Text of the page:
Today that same insularity is feeding another apocalyptic vision, this time among the militias, where there is a broad fear that the federal government is attempting to disarm the population and foster a new world order. Sightings of black helicopters and training tanks are taken as evidence of a surreptitious foreign coup d’etat about to take place. Militias are arming against foreign threats, threats from their own government, threats from neighbors they consider alien because of the color of their skin or the country of their birth. “We’re talking about a situation where armed conflict may be inevitable if the country doesn’t turn around,” Norman Olson, a Baptist minister and gun shop owner who serves as regional militia commander in northern Michigan, has told his followers.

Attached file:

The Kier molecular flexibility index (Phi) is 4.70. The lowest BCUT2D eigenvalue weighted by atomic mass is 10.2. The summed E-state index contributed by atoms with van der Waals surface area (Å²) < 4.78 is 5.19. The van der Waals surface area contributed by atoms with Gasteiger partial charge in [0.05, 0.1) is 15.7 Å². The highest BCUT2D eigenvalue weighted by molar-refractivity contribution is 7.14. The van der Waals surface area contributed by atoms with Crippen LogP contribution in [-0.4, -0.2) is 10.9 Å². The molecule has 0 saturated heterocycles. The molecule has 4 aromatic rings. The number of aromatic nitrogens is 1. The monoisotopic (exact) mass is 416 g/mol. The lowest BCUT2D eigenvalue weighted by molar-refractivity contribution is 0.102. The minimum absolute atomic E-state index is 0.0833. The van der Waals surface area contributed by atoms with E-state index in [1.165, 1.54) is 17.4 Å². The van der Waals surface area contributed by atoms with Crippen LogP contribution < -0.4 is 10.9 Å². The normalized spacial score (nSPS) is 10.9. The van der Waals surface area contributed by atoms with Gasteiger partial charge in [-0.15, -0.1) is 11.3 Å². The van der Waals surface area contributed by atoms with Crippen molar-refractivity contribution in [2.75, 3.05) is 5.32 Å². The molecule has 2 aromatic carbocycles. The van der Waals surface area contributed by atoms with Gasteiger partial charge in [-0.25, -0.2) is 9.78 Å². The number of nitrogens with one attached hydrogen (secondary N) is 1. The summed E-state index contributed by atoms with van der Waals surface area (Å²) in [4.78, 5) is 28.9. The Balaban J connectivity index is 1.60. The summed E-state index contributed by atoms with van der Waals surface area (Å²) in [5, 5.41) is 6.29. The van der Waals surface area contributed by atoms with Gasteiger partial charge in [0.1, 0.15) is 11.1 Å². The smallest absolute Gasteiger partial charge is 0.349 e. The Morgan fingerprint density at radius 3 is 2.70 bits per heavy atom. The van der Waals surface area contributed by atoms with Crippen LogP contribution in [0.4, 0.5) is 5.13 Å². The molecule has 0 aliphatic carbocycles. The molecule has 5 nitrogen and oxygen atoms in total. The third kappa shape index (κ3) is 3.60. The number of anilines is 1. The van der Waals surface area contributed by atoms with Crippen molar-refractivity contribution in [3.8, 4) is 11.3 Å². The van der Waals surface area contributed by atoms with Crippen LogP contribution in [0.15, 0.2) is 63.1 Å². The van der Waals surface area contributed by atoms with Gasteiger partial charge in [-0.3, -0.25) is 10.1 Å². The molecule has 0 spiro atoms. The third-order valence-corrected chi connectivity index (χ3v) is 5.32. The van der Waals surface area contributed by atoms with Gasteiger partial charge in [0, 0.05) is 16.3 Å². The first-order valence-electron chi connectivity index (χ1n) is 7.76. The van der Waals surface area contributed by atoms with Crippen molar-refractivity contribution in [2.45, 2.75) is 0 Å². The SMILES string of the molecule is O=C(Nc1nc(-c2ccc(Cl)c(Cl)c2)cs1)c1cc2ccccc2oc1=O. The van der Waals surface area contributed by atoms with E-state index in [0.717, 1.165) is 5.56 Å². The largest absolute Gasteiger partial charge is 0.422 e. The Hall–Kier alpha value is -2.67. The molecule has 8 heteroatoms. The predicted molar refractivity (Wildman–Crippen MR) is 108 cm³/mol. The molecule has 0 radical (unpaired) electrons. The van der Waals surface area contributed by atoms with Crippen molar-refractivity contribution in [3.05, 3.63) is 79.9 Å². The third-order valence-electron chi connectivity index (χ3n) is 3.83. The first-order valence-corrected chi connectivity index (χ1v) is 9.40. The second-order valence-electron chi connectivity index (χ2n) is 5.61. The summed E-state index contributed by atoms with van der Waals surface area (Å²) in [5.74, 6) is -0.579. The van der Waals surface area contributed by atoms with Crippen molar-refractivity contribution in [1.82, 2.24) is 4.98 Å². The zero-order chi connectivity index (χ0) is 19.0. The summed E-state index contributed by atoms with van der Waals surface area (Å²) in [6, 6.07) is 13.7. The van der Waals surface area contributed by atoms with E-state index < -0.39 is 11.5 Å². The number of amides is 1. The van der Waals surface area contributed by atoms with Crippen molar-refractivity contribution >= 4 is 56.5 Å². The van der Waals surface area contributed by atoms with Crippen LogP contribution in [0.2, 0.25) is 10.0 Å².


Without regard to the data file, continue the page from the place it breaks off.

There is fear that the cities are about to erupt and the government will be unable or unwilling to protect outlying communities. “I am afraid that a financial collapse resulting in the government’s inability to maintain the welfare system will lead to an increase in crime and social unrest,” writes Robert Bradley in his handbook for militias, “Citizen Soldier: A Manual of Community Based Defense.” “I am afraid that government bureaucrats faced with losing their power and paychecks will take desperate measures to hold onto that power. I am afraid that an America weakened economically by financial upheaval and socially by political opportunists will be an inviting target . . .”

Bradley, who writes that he left the Army in 1992 after seven years of service, urges military-type discipline on militias, warning that vigilantism should not be tolerated. But he provides detailed instructions on how to escape a violent mob and shoot its leader, if necessary for in self-defense. His manual brims with the same kinds of survivalist tips that were popular reading in the ‘60s. But these have a ‘90s twist--readers, for example, learn how to build road blocks to keep mobs out of their neighborhoods, and how to ransack their own houses so potential looters will move on.